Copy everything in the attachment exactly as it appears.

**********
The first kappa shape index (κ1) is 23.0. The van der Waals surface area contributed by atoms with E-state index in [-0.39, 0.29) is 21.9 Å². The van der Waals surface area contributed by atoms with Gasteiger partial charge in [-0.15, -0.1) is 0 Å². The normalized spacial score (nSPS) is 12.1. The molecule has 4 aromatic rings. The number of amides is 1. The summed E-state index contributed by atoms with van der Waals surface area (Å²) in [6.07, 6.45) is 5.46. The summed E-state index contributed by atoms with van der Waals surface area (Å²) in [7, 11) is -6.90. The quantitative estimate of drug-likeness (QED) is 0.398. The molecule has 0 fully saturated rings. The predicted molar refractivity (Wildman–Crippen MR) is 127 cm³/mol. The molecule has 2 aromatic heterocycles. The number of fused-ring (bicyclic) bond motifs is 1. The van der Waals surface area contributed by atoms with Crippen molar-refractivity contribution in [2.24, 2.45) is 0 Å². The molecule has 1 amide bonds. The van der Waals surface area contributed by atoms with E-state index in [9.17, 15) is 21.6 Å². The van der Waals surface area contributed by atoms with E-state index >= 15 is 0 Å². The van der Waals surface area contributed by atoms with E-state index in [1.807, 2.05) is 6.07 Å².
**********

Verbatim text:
The first kappa shape index (κ1) is 23.0. The van der Waals surface area contributed by atoms with E-state index in [-0.39, 0.29) is 21.9 Å². The van der Waals surface area contributed by atoms with Gasteiger partial charge in [-0.15, -0.1) is 0 Å². The normalized spacial score (nSPS) is 12.1. The molecule has 4 aromatic rings. The number of amides is 1. The summed E-state index contributed by atoms with van der Waals surface area (Å²) in [6.07, 6.45) is 5.46. The summed E-state index contributed by atoms with van der Waals surface area (Å²) in [7, 11) is -6.90. The quantitative estimate of drug-likeness (QED) is 0.398. The molecule has 0 fully saturated rings. The predicted molar refractivity (Wildman–Crippen MR) is 127 cm³/mol. The molecule has 2 aromatic heterocycles. The number of fused-ring (bicyclic) bond motifs is 1. The van der Waals surface area contributed by atoms with Crippen molar-refractivity contribution in [2.24, 2.45) is 0 Å². The molecule has 1 amide bonds. The van der Waals surface area contributed by atoms with E-state index in [9.17, 15) is 21.6 Å². The van der Waals surface area contributed by atoms with E-state index >= 15 is 0 Å². The van der Waals surface area contributed by atoms with E-state index in [1.807, 2.05) is 6.07 Å².